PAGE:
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Manoa 12.2 (2000) 57-59

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Three Poems

Xue Di

Internal Relations

Christened in whitest snow
A lifestyle the very image of
winter landscape. The horses, blue

crook their necks, sleep
soundly in the snow.
The child peels Chinese bananas

develops very thin life-
long, filled with spirit and good will
Darkness dances in his fine

symmetrical limbs. Riven, like
sex emerging naked in a core
of light. Together with a

pretty woman, kindhearted, moist, the fire
surges up again. Yellow weasels gang up
screaming in a no-man's-land.

Her face is radiant. Black night's
youngest psychic child
dissonant most when alone

Pheasants return in memory before sunset
Wild dogs traipse the snow in the
small town. The child called Xue

utterly lonely, fantasizes all day long
He has seen happiness, translucent, shining, shattered
heaviest snow of the year

Translation by the author with Keith Waldrop [End Page 57]


Six years of drought
Eye on the boats. River grows short

Man lost in a foreign land
speaking some other sort of language

closer to himself
the local scenery

smoke among rocks, dinnertime
through empty walls

Then the guests lift up their bodies
a river in a region without boats

tide rising. It's farther to my hometown
speaking some other sort of language

asking for the road home. A flock of gray birds
carries drought from the mainland

Cold surging from crystals of
oblivion, strange things, transparent [End Page 58]


Staring at the clouds, I see a single figure
arranging a flower garden. She sets three
streams between her seeds and the dairy cattle

Recalling childhood, I see a collapsed
well, eight full-bellied
pitch-black birds perched

among the ways of thought of
one who has moved into a strip of land
near the ocean. The man lives alone, dreaming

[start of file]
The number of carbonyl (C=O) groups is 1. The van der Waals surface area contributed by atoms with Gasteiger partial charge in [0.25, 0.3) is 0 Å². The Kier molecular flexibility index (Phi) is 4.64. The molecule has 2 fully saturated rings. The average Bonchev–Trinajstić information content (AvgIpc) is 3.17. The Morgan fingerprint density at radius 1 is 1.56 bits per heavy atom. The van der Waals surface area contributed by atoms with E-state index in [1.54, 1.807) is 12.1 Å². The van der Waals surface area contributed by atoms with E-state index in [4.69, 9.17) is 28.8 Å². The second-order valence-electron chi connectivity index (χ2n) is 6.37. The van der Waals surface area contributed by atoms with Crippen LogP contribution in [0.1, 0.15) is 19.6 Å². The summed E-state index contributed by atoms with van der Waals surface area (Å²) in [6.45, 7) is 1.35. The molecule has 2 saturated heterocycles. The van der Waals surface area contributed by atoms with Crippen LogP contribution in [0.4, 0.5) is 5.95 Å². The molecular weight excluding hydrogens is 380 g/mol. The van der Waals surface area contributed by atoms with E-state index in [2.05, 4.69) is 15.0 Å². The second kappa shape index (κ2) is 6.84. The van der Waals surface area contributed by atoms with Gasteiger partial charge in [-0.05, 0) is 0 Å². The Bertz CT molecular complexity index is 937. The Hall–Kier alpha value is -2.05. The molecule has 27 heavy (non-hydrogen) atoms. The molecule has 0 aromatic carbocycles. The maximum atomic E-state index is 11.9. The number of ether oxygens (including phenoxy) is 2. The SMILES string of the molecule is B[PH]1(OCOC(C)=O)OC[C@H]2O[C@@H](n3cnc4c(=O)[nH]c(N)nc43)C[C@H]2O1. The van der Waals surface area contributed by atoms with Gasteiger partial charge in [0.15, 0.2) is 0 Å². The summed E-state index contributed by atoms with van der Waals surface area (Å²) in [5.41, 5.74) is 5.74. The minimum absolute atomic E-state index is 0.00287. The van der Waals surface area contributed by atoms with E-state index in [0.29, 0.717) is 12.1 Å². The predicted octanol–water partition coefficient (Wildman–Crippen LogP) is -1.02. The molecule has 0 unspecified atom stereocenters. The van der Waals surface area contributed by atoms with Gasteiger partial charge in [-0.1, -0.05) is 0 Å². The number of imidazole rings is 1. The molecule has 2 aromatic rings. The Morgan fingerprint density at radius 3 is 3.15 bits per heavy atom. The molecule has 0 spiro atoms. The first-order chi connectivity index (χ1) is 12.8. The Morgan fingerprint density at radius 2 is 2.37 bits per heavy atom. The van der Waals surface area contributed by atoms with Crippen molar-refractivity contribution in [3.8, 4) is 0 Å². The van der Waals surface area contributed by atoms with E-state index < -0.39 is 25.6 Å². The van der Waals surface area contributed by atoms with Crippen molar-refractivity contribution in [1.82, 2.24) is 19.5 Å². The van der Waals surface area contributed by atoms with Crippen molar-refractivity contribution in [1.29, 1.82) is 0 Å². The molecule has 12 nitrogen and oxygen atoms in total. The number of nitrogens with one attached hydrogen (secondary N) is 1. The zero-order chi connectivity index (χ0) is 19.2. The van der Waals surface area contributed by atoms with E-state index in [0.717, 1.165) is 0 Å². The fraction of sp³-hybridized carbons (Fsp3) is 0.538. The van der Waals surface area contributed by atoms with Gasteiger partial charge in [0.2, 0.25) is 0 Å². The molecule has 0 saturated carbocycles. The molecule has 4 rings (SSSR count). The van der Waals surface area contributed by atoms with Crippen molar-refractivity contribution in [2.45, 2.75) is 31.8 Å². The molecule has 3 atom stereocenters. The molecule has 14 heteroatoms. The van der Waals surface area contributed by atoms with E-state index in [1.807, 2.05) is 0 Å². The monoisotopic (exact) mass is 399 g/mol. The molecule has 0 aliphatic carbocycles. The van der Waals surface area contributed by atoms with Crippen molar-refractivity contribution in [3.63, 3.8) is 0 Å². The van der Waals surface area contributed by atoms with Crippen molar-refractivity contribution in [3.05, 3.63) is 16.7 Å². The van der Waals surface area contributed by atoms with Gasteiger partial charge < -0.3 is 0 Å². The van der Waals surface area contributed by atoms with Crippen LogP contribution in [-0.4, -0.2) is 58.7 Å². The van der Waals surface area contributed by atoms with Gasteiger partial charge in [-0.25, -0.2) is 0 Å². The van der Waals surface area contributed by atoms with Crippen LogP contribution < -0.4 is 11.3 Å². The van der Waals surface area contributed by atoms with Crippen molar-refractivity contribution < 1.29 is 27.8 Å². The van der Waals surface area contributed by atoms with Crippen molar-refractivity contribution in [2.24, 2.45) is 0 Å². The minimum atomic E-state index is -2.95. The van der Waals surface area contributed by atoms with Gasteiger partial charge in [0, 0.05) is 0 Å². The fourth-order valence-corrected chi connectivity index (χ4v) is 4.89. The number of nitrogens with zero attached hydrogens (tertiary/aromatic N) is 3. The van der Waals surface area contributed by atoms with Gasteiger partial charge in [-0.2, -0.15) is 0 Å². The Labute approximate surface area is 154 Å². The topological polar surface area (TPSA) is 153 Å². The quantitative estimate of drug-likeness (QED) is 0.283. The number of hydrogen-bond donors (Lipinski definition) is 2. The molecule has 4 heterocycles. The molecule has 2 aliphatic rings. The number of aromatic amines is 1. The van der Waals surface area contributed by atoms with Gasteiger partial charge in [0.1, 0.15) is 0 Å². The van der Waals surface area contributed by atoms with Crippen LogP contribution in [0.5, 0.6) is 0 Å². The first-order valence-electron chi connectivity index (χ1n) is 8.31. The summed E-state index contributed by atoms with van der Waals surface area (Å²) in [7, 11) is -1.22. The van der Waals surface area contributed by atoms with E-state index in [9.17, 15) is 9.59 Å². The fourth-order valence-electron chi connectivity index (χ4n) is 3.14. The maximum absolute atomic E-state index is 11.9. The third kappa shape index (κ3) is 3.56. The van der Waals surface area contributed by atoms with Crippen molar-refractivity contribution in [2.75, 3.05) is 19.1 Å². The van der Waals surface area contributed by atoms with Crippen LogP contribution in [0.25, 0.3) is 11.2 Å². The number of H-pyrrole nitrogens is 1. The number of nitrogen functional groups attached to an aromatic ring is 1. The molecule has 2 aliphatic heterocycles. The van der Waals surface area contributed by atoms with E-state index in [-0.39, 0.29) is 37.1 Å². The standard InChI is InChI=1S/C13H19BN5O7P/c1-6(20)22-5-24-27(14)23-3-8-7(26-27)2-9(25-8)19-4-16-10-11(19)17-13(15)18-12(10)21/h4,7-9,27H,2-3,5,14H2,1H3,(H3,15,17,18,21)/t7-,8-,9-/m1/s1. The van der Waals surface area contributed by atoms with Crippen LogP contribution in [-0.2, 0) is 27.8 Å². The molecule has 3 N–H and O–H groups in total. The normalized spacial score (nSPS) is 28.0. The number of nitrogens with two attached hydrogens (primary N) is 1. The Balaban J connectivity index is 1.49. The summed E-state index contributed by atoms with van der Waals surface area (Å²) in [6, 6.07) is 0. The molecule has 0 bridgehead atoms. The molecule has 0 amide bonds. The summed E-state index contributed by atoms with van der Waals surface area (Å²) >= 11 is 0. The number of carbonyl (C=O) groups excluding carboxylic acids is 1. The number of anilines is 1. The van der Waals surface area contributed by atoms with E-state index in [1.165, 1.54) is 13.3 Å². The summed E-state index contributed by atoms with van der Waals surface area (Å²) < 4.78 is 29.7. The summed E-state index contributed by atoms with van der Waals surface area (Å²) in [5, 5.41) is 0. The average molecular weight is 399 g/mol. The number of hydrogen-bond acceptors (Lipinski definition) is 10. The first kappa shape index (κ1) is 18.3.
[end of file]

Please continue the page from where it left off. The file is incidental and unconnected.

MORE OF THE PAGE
Lifting my gaze toward the sun, I see
a single shining wing, darkness
circling in the air. It is some other city

My loving heart in pain cries, Do love
her elegant, well-made naked body
my lonely unclean imagination

Daydream. Faith
Imaginary life
Love's flower bed beside three streams

Shattered continually by one
act from childhood
Each blackbird on its own

in the dreams of a believer in luck

Translations by Hil Anderson and Keith Waldrop

Xue Di was born in Beijing in 1957. Shortly after participating in the Tiananmen Square demonstrations in 1989, he left China and became a fellow in Brown University's Freedom to Write program. His published works include Heart into Soil, Flames, Trembling, and Dream Talk. He has twice received a Hellman-Hammett award, sponsored by the Fund for Free Expression, an affiliate of Human Rights Watch in New York.

Hil Anderson has lived in Taiwan, where he researched contemporary poetry. He is pursuing a joint degree at Harvard University and Georgetown Law Center.

Keith Waldrop lives in Providence, Rhode Island, where he teaches at Brown University. Among his books are Potential Random and Light While There Is Light: An American History.



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